DIRTY money is pouring in and out of world football through Scottish and English “tax haven” firms, campaigners have warned.

There are growing fears that shell companies registered in the UK - ghost businesses with opaque ownership - are being used to make invisible side payments on global player transfers.

Football experts have already “red flagged” moves for two internationalists - France’s Florent Sinama Pongolle and Russia’s Konstantin Rausch - which involved payments to opaquely owned firms registered in Edinburgh and London respectively.

British shell firms - marketed off-the-peg across the former Soviet Union and beyond as vehicles for secrecy and tax avoidance - have been embroiled in numerous major fraud, corruption and money-laundering scandals in recent years.

The UK Government this weekend ends a consultation on how to reform the most notoriously abused British corporate entity, the Scottish limited partnership or SLP.

Russian investigative journalists have revealed secret payments to an SLP when Mr Pongolle, a former Liverpool striker, was transferred from Sporting Lisbon to FK Rostov in 2012.

More recently Moscow’s Dinamo has dismissed its general director after discovering payments made to an English limited liability partnership or LLP when it signed Mr Rausch, a wing back, from Germany’s Koeln earlier this year.

HeraldScotland:

Konstantin Rausch

SNP MP and Motherwell fan Alison Thewliss has been leading attempts to in the House of Commons to convince the Conservatives to take a tougher line on SLPs and UK corporate governance.

She said: “It seems there are no limits to the areas where dirty money, laundered through Scottish Limited Partnerships, will go.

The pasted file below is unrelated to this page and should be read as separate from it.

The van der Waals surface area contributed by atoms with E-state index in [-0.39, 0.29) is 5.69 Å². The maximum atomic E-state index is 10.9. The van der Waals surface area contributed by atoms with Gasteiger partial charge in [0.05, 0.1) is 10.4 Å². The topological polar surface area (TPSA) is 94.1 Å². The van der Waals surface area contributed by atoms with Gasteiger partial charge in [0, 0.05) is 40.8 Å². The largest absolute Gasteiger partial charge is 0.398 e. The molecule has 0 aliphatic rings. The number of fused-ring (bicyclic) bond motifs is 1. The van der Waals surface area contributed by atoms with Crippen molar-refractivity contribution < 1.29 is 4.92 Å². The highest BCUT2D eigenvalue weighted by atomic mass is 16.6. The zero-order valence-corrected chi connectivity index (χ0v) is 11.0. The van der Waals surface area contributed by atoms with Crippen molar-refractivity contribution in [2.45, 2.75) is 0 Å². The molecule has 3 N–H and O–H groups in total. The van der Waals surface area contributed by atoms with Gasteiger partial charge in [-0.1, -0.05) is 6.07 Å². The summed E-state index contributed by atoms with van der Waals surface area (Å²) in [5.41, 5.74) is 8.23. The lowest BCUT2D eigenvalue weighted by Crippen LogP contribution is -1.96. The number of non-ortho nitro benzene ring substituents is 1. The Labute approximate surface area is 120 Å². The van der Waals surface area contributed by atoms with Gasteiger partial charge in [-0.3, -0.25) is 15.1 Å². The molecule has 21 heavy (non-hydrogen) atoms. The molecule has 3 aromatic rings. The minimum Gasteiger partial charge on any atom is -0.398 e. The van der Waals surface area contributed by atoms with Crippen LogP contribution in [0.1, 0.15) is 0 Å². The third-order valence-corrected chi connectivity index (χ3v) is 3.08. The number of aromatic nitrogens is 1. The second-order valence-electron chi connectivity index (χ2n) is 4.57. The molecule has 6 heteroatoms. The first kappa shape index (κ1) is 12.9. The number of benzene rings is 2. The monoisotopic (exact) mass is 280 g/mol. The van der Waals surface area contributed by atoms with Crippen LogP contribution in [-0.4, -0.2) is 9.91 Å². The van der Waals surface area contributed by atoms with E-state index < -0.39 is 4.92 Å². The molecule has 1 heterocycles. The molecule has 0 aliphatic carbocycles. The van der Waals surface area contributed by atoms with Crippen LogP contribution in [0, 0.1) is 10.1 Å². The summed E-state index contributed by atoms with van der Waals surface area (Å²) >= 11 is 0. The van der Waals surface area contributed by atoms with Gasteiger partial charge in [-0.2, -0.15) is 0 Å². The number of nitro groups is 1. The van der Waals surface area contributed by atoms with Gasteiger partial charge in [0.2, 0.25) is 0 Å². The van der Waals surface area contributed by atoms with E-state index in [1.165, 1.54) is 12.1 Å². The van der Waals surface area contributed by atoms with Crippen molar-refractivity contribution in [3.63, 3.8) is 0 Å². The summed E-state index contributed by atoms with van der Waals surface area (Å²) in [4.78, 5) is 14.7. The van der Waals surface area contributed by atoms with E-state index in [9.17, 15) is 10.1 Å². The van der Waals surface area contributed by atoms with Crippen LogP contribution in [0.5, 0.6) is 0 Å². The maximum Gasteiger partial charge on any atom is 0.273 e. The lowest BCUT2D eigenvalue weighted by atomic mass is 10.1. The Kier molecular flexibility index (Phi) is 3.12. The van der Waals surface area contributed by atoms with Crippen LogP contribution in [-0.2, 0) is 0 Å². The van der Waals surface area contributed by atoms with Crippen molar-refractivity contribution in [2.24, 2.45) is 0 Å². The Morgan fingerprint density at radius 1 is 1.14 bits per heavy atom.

“It’s particularly frustrating to see this money seeping into football and the purchase of players - we all want to see our team win, but this shouldn’t come at any cost.

“The UK Government’s consultation on SLPs closes next week - they must use this opportunity to clamp down on dubious shell firms and protect the reputation of the beautiful game.”

HeraldScotland: Alison Thewliss

Alison Thewliss

Former Scottish First Minister Henry McLeish - a former professional footballer for Leeds United - has long been concerned about what he called “backroom financial dealings” in his sport.

Mr McLeish said: “To retain the trust and respect of supporters we must have probity and scrutiny. This extends to so-called shell companies

“The UK Government must clamp down on these structures. Football is global and so is finance. We have to be aware of what is happening in our sport: we need a clean game based on clean money.”

HeraldScotland: Former First Minister Henry McLeish: I’m ready to back Scottish independence following Brexit vote

Henry McLeish

Dynamo’s chairman Vladimir Strzhalkovsky discovered a payment of 1.25m euros to an LLP called Golden Toys, according to recent news media reports in both Germany and Russia. Mr Strzhalkovsky, a former KGB officer and tycoon close to Putin whose son bought a stately home in Scotland this year, is understood to have reported the matter to the authorities. There is no suggestion that Mr Rausch, who missed the World Cup through injury, was involved.

Moscow newspaper Novaya Gazeta uncovered a payment of 650,000 euros from Rostov to an SLP called Trademarket Networks as part of Mr Pongolle’s transfer. The paper cites bank records showing the money was passed on to a now closed English LLP called Drensler. From there, it alleges, cash ended up in the account of a club official.

Trademarket Networks, now dissolved was based at 78 Montgomery Street, Edinburgh, which hosts 3000 or so other “. shells”. The SLP was one of those used as part of the $1 billion robbery of three Moldovan banks. Densler also featured in the same case.

There is no suggestion Mr Pongolle, who went on to play for Dundee United, had any knowledge of any side payments.

HeraldScotland:

Montgomery Street